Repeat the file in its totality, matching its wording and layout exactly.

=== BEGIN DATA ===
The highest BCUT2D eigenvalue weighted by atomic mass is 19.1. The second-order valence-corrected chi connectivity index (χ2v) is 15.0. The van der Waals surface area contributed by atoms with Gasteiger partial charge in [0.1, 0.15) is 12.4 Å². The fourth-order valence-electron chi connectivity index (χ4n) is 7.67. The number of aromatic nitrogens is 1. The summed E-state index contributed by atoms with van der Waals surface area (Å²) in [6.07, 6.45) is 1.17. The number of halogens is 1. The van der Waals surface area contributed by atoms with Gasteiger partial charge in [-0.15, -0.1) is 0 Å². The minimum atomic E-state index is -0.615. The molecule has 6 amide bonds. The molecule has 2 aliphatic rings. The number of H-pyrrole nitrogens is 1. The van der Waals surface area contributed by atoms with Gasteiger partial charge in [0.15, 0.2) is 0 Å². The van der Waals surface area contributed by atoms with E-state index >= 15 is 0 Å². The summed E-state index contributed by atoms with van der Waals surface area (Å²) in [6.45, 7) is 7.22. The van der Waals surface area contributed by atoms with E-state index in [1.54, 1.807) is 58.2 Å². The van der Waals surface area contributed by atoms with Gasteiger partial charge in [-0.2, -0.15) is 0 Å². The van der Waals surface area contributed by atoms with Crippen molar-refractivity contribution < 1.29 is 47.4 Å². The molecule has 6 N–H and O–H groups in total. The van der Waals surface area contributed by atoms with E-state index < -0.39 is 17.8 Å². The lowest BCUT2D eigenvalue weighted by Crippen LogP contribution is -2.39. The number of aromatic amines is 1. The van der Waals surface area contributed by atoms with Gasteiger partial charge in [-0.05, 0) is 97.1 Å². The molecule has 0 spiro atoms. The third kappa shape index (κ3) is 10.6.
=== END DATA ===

The highest BCUT2D eigenvalue weighted by atomic mass is 19.1. The second-order valence-corrected chi connectivity index (χ2v) is 15.0. The van der Waals surface area contributed by atoms with Gasteiger partial charge in [0.1, 0.15) is 12.4 Å². The fourth-order valence-electron chi connectivity index (χ4n) is 7.67. The number of aromatic nitrogens is 1. The summed E-state index contributed by atoms with van der Waals surface area (Å²) in [6.07, 6.45) is 1.17. The number of halogens is 1. The van der Waals surface area contributed by atoms with Gasteiger partial charge in [-0.15, -0.1) is 0 Å². The minimum atomic E-state index is -0.615. The molecule has 6 amide bonds. The molecule has 2 aliphatic rings. The number of H-pyrrole nitrogens is 1. The van der Waals surface area contributed by atoms with Gasteiger partial charge in [0.15, 0.2) is 0 Å². The van der Waals surface area contributed by atoms with E-state index >= 15 is 0 Å². The summed E-state index contributed by atoms with van der Waals surface area (Å²) in [6.45, 7) is 7.22. The van der Waals surface area contributed by atoms with E-state index in [1.54, 1.807) is 58.2 Å². The van der Waals surface area contributed by atoms with Gasteiger partial charge in [-0.2, -0.15) is 0 Å². The van der Waals surface area contributed by atoms with Crippen molar-refractivity contribution < 1.29 is 47.4 Å². The molecule has 6 N–H and O–H groups in total. The van der Waals surface area contributed by atoms with E-state index < -0.39 is 17.8 Å². The lowest BCUT2D eigenvalue weighted by Crippen LogP contribution is -2.39. The number of aromatic amines is 1. The van der Waals surface area contributed by atoms with Gasteiger partial charge in [-0.05, 0) is 97.1 Å². The molecule has 0 spiro atoms. The third kappa shape index (κ3) is 10.6.